WASHINGTON (AP) — Legislation to avert what could have been an economically ruinous freight rail strike won final approval in Congress on Thursday as lawmakers responded quickly to President Joe Biden’s call for federal intervention in a long-running labor dispute.
The Senate passed a bill to bind rail companies and workers to a proposed settlement that was reached between the rail companies and union leaders in September. That settlement had been rejected by four of the 12 unions involved, creating the possibility of a strike beginning Dec. 9.
The Senate vote was 80-15. It came one day after the House voted to impose the agreement. The measure now goes to Biden’s desk for his signature.
“Congress’ decisive action ensures that we will avoid the impending, devastating economic consequences for workers, families, and communities across the country,” Biden said in a statement after the vote.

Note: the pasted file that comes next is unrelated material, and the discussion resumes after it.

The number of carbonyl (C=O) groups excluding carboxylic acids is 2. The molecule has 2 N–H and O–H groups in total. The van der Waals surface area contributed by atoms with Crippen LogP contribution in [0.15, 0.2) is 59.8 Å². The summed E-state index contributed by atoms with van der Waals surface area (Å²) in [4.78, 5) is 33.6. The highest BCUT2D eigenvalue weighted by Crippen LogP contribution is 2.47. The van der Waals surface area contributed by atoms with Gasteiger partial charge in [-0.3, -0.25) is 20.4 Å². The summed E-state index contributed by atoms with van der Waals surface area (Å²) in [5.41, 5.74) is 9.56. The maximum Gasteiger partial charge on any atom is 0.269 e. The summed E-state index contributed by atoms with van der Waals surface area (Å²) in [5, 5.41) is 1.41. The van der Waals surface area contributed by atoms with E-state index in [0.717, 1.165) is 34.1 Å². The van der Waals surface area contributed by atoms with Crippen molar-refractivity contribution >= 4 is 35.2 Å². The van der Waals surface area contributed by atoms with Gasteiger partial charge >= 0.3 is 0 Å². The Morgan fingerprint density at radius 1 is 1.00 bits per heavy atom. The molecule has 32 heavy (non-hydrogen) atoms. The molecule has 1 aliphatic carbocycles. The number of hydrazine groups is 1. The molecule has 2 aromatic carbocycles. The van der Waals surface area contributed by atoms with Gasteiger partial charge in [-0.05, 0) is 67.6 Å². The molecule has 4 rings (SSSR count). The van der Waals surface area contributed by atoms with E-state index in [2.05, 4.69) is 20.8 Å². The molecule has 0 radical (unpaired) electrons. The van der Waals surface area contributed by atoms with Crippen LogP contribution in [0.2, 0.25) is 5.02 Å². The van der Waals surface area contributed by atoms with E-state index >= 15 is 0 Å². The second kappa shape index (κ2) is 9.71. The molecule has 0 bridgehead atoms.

“Communities will maintain access to clean drinking water. Farmers and ranchers will continue to be able to bring food to market and feed their livestock. And hundreds of thousands of Americans in a number of industries will keep their jobs,” Biden said. “I will sign the bill into law as soon as Congress sends it to my desk.”
The Senate voted shortly after Labor Secretary Marty Walsh and Transportation Secretary Pete Buttigieg emphasized to Democratic senators in a meeting at the Capitol that rail companies would begin shutting down operations well before a potential strike would begin. The administration wanted the bill on Biden’s desk by the weekend.
FILE – A CSX freight train travels through Alexandria, Va., Sept. 15, 2022. The Biden administration is saying the U.S. economy would face a severe economic shock if senators don’t pass legislation this week to avert a rail worker strike. The administration is delivering that message personally to Democratic senators in a closed-door session Thursday, Dec. 1. (AP Photo/Kevin Wolf, File)